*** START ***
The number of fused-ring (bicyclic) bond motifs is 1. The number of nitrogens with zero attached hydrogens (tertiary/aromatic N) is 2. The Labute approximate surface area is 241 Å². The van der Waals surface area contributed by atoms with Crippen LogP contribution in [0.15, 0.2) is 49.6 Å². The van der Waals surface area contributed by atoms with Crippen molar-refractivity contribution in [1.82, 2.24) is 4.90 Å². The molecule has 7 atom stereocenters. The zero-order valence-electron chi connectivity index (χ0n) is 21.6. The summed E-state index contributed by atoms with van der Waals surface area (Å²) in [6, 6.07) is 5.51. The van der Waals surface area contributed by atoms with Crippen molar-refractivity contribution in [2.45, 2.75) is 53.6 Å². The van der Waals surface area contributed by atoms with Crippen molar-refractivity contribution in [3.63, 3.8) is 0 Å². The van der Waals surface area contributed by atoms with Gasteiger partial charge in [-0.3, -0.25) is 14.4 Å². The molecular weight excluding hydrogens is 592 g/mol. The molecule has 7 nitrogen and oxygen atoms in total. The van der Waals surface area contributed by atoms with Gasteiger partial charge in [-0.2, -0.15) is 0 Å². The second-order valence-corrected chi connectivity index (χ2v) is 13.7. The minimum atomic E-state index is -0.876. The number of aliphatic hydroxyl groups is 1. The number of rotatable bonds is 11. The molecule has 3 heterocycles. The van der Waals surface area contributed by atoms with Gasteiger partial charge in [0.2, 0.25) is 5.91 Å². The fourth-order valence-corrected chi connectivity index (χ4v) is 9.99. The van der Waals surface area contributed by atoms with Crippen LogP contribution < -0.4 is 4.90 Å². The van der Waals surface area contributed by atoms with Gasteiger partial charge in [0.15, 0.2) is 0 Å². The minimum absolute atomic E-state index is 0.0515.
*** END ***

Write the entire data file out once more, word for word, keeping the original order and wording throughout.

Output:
The number of fused-ring (bicyclic) bond motifs is 1. The number of nitrogens with zero attached hydrogens (tertiary/aromatic N) is 2. The Labute approximate surface area is 241 Å². The van der Waals surface area contributed by atoms with Crippen LogP contribution in [0.15, 0.2) is 49.6 Å². The van der Waals surface area contributed by atoms with Crippen molar-refractivity contribution in [1.82, 2.24) is 4.90 Å². The molecule has 7 atom stereocenters. The zero-order valence-electron chi connectivity index (χ0n) is 21.6. The summed E-state index contributed by atoms with van der Waals surface area (Å²) in [6, 6.07) is 5.51. The van der Waals surface area contributed by atoms with Crippen molar-refractivity contribution in [2.45, 2.75) is 53.6 Å². The van der Waals surface area contributed by atoms with Crippen molar-refractivity contribution in [3.63, 3.8) is 0 Å². The van der Waals surface area contributed by atoms with Gasteiger partial charge in [-0.3, -0.25) is 14.4 Å². The molecular weight excluding hydrogens is 592 g/mol. The molecule has 7 nitrogen and oxygen atoms in total. The van der Waals surface area contributed by atoms with Gasteiger partial charge in [-0.2, -0.15) is 0 Å². The second-order valence-corrected chi connectivity index (χ2v) is 13.7. The minimum atomic E-state index is -0.876. The number of aliphatic hydroxyl groups is 1. The number of rotatable bonds is 11. The molecule has 3 heterocycles. The van der Waals surface area contributed by atoms with Gasteiger partial charge in [0.2, 0.25) is 5.91 Å². The fourth-order valence-corrected chi connectivity index (χ4v) is 9.99. The van der Waals surface area contributed by atoms with Crippen LogP contribution < -0.4 is 4.90 Å². The van der Waals surface area contributed by atoms with Gasteiger partial charge in [0.15, 0.2) is 0 Å². The minimum absolute atomic E-state index is 0.0515.